government and politics

Dublin City councillors finally notice Dublin Transport Authority on horizon

Two months after it was announced, Dublin’s councillors have finally woken up to the fact that all of their transport powers, and some of their planning ones too, are being transferred to the new Dublin Transport Authority (DTA).

Even though all the detail of the DTA was available in the text of the bill in April apparently none of the councillors bothered to read it. What has awoken them from their slumber is a report from their director of traffic, Michael Phillips, who has told them that “…the DTA was seeking to interfere unduly in council business without giving councillors adequate representation.”, or, to put it another way, “feck this lads, I’m out of a job, what are we going to do?”

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general issues

Scrap road signs, save lives says Dublin Transportation Office

Having spent €200,000 on traffic signs that were critised by all and sundry (apart from us, we were uncharacteristically nice about them) and then more money replacing them, the Dublin Transportation Office (DTO) now wants to remove them.

While the plans to establish the Dublin Transport Authority move along at a pace akin to a Dublin bus, it’s predecessor, the DTO, is busy making noise.

We wouldn’t dare suggest that the people running the DTO are after top jobs in the new authority, but some of the things coming from them of late are a tad avent-garde, to say the very least.

It’s not just the street signs that, current DTO chief, John Henry is proposing to remove, but also the footpaths and all road markings. There’s no mention in the interview if this includes bus stops or even bus lanes, of which there are not enough as it stands.

Another idea being floated yet again and presented as new is to allow trams priority at traffic lights. That sounds very nice for tram users, but what about the buses? Dublin Bus carry far more passengers than the Luas system ever will, why not give our buses priority at the lights? In fact, what not let our buses share road space with the trams?

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government and politics

Irish Government mulls cuts in transport spending

The Sunday Business Post is reporting that the new Taoiseach, Brian Cowen, is considering making cuts in spending for the National Development Plan, connecting economic growth (or lack of it) to spending on key projects like transport improvements.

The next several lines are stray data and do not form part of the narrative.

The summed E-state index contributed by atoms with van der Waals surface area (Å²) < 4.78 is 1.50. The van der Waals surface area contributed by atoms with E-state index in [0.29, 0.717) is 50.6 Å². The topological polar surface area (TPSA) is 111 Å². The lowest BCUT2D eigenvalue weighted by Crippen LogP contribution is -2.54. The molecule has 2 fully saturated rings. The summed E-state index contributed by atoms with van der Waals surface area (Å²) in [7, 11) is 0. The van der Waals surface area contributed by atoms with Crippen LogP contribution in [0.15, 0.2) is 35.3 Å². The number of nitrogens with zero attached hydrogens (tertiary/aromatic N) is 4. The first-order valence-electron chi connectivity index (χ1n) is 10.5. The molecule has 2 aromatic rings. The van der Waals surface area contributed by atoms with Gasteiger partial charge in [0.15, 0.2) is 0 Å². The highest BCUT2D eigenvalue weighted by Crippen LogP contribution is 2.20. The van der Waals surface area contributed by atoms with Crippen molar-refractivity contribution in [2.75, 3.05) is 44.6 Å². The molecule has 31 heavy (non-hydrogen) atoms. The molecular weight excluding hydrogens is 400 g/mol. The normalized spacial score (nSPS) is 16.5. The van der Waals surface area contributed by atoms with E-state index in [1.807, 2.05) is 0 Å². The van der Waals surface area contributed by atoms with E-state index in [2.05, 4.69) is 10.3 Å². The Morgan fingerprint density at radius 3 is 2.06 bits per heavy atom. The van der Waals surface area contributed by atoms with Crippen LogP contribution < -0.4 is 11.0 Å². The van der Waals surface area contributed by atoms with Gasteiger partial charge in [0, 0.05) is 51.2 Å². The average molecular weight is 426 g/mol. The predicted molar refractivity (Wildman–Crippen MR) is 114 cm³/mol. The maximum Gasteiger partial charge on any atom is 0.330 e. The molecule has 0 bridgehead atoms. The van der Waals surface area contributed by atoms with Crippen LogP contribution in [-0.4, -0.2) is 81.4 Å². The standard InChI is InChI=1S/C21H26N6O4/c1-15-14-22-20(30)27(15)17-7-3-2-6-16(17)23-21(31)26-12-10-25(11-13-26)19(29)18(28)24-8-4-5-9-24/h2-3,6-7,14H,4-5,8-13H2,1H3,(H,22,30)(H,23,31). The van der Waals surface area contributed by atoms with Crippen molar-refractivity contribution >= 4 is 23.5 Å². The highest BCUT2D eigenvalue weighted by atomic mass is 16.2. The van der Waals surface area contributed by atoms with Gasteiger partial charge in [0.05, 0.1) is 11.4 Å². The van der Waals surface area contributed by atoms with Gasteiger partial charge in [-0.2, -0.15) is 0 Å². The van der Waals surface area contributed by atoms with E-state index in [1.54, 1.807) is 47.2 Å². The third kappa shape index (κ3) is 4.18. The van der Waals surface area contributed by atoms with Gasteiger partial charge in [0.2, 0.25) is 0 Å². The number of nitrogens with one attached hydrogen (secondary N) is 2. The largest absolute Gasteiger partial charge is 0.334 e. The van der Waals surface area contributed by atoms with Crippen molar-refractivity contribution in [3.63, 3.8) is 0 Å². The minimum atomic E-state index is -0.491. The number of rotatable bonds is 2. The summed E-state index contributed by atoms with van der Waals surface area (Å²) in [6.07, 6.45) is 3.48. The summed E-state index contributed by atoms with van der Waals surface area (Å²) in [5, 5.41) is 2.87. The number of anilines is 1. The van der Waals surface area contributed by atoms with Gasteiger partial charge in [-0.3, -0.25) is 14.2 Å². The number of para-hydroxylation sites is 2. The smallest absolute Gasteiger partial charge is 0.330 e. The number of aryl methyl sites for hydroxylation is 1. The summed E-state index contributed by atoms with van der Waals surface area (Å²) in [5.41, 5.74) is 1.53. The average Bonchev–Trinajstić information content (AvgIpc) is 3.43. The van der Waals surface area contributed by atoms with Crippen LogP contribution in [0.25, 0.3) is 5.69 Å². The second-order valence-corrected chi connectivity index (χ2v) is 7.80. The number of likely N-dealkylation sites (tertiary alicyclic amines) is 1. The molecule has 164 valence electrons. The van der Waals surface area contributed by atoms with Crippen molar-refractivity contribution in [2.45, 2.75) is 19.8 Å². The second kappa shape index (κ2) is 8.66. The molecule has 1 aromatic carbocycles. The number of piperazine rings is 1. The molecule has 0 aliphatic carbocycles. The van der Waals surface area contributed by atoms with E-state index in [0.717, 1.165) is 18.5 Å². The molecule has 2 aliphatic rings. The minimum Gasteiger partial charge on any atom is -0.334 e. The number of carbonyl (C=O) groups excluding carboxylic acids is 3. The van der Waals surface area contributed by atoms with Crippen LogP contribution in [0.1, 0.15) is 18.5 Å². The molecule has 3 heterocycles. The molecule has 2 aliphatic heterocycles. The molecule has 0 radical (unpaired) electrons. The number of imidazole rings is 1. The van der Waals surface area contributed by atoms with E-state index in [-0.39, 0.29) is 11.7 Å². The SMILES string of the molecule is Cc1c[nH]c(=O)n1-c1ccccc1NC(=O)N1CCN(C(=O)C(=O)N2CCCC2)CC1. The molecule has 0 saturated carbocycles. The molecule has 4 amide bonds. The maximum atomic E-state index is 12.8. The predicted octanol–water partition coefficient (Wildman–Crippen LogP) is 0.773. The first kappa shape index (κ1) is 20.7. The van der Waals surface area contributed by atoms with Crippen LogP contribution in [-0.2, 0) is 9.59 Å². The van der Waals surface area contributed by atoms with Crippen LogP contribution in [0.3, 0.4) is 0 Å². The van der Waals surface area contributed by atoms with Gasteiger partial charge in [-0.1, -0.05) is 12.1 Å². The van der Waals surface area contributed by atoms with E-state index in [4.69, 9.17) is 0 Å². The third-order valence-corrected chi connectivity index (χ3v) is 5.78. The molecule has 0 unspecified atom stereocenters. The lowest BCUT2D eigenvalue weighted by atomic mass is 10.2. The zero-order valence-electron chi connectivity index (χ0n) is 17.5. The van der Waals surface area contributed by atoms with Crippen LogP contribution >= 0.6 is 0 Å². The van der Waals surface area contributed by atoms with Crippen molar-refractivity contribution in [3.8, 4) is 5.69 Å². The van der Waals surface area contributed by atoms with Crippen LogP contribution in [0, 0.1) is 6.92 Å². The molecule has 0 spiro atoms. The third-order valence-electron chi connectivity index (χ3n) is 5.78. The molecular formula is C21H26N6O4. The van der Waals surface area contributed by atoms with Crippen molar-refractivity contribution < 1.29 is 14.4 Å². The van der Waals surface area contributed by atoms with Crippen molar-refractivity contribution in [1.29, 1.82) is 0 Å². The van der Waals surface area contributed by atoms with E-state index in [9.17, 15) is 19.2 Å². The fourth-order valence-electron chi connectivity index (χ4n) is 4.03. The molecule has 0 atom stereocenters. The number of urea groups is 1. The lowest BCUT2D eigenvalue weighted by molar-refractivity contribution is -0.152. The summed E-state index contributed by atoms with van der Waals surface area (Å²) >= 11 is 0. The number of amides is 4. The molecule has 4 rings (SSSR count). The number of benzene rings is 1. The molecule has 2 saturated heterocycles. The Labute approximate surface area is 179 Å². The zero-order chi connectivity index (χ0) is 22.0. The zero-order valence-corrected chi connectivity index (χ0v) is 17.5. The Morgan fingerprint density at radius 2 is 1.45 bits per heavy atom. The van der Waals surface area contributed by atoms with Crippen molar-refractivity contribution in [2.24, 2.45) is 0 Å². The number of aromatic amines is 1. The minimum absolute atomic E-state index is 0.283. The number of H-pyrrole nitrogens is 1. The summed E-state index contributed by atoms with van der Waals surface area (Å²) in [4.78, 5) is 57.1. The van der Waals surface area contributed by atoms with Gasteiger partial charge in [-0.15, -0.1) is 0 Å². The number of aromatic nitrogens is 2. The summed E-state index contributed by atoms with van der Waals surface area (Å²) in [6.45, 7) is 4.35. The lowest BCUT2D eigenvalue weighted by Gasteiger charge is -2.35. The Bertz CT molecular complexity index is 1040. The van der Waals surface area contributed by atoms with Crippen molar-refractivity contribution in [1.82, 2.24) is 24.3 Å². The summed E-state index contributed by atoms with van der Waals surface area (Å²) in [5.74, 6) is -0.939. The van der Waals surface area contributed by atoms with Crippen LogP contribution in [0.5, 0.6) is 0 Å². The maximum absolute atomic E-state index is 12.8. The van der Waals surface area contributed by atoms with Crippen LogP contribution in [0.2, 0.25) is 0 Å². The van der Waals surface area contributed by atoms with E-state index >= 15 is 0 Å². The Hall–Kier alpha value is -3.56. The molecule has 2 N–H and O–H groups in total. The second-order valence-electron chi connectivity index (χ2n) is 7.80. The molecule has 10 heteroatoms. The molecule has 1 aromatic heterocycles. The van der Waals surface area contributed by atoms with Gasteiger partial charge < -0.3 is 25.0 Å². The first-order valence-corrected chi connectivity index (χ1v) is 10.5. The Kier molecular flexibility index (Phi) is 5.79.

Is Transport21 part of the NDP or considered a separate entity in this context? We’re not sure, but this doesn’t sound good. When are the powers-that-be going to realise that you need to spend money to make money?

Instead of cutting spending on transport during a downturn we need to increase it – history shows that key infrastructure projects can be an engine for growth in an economy. And that’s leaving aside the most obvious point, the more time people spend getting to work means the less time is being spent energising the economy. In the market driven society the Government seem keen for us to live in, does it make any sense to have all your consumers and workers sitting in gridlock for hours each day?

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general issues

Report reviews the current state of reviewing reports about reviews

The Irish Times have picked up on something we’ve been banging on about for a while, namely the obsession in this country with continually reviewing and reviewing infrastructure plans, without actually doing any of it.

Repeated reviews and constant consultations have halted progress and stifled innovation in our transport network, writes Tim O’Brien

ON MONDAY May 12th, the Department of Transport announced the end of public consultation on its sustainable Travel and Transport Action Plan. On Monday May 19th, the Minister, Noel Dempsey, announced the start of a period of public consultation on the Future of Transport in Dublin.

In the week between, the Dublin Transportation Office (DTO) called for the public to engage in consultation on its new Transport Strategy for the Greater Dublin Area (Dublin, Kildare, Meath and Wicklow) for the period up to 2030.

The new DTO strategy will replace the DTO Platform for Change 2000-2016. The Platform for Change is similar, but not the same, as the Dublin elements in yet another policy document: Transport 21.

Confused? Well you ought to be. The State’s policy in relation to air and sea ports, road and rail plans, even road safety strategies and the encompassing legislative framework is, and has been for a decade, beset by review and counter review.

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industrial action

Irish Rail service hit by industrial action

But would there be enough drivers to run a full service even without a strike?

In addition to the ongoing problems due to Iarnród Éireann rolling out a timetable with not enough drivers to drive the trains, and then blaming the drivers for not driving the additional trains on their time off, there are now problems in the training of new drivers who are presumably intended to drive these additional trains.